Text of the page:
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Hyperbolic Flows

Todd Fisher and Boris Hasselblatt
European Mathematical Society
Publication Date: 
Number of Pages: 
[Reviewed by
Maulik A. Dave
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This book focuses on the study of continuous-time flows in dynamical systems. The authors suggest that books describing discrete-time systems in dynamics receive a lot of attention while continuous-time systems and flows are often treated as an afterthought. Here they present flows and the theory of continuous-time dynamical systems as the primary subject, and they do so from topological, smoothness and measure-theoretic perspectives. Their main emphasis is on uniformly hyperbolic dynamics. (A diffeomorphism on a manifold is called uniformly hyperbolic if there is a splitting of the tangent space at each point of the manifold into stable and unstable subspaces.) 
The book includes both introductory material as well as discussions of recent developments in uniformly hyperbolic dynamics. It includes background material for all the dynamical concepts the authors discuss, but it is not a comprehensive introduction. Readers should have at least prior experience with dynamical systems, calculus on manifolds and measure theory. The book is best suited for graduate study, either as textbook for a course or as a tool for self-study. It would also be an ideal reference for specialists studying hyperbolic flows.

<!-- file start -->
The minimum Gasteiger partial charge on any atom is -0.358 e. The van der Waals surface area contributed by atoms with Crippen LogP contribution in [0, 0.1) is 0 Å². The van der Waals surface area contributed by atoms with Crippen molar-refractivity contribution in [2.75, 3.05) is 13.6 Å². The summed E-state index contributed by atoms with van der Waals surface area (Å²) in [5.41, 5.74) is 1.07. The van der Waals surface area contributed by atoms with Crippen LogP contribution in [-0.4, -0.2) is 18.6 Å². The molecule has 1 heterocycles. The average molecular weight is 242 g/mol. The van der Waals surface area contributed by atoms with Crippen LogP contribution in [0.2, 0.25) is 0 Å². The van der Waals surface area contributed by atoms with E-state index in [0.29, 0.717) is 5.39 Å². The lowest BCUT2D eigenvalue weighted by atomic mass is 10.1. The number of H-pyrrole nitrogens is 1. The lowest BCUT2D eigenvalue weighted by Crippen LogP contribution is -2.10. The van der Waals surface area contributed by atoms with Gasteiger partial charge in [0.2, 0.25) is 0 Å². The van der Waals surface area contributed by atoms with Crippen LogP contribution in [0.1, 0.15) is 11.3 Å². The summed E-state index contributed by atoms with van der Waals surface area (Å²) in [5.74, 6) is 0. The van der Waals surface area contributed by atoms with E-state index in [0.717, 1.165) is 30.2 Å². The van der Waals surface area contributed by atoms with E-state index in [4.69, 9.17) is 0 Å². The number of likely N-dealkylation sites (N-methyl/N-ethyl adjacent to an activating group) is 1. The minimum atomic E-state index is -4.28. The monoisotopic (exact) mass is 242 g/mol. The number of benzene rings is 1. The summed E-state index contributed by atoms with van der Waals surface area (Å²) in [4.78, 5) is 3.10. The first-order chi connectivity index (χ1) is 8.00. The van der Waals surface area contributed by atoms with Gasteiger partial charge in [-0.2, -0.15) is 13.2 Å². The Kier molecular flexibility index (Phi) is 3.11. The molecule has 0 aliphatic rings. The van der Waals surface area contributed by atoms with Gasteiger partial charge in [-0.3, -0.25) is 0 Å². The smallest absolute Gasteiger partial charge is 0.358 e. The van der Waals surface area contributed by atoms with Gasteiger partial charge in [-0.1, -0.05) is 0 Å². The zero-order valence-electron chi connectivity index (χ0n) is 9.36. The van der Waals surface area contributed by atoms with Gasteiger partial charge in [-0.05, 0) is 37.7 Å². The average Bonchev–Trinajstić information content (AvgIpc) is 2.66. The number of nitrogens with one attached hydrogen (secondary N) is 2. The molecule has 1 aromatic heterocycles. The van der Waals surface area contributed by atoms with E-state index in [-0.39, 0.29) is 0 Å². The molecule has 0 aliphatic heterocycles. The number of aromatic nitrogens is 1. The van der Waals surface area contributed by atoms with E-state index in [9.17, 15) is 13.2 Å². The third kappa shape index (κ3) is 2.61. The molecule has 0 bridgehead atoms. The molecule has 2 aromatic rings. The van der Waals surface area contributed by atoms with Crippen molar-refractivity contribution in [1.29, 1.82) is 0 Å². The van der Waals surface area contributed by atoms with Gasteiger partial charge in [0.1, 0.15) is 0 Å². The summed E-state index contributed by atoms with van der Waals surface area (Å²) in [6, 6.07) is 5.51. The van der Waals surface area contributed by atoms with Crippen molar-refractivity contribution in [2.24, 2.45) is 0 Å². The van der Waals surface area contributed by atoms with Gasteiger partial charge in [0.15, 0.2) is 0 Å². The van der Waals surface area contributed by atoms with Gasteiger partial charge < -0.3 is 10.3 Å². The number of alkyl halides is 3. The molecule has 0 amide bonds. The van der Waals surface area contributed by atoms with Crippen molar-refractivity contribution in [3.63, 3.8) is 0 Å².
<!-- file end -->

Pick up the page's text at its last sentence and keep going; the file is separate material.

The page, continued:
The first part of the book concentrates on the general concept of flows. It treats the basic ideas of topological dynamics first. It reviews fundamental material on conjugacy, attractors and repellers, recurrence properties, transitivity and mixing. Then it takes up the more specialized topic of hyperbolic geodesic flows before reviewing measure-preserving transformations, ergodic theory, and the various notions of entropy. The authors have a bias toward topics that are relevant to hyperbolic flows, but they provide a solid background of known results on the general theory of flows.
In the second part the emphasis turns to purely hyperbolic flows. Here there is a mixture of known results, known results understood in a new way, and entirely new results. The first two chapters are the foundation of the theory. The treatment begins with a general discussion of hyperbolicity, examples of physical flows that are naturally uniformly hyperbolic, the shadowing theorem and structural stability. The other important piece is an extended discussion of invariant foliations for uniformly hyperbolic flows.
The final three chapters treat more specialized topics starting with the ergodic theory of hyperbolic sets and continuing with the theory of Anosov flows, their topology, dynamics and rigidity.
Each of the main chapters contains a number of exercises. Hints and solutions are provided in an appendix. There is an excellent index and a very thorough bibliography. 


 Dr. Maulik A. Dave is an experienced reviewer of research papers, and books in computer science, mathematics, and engineering. Email: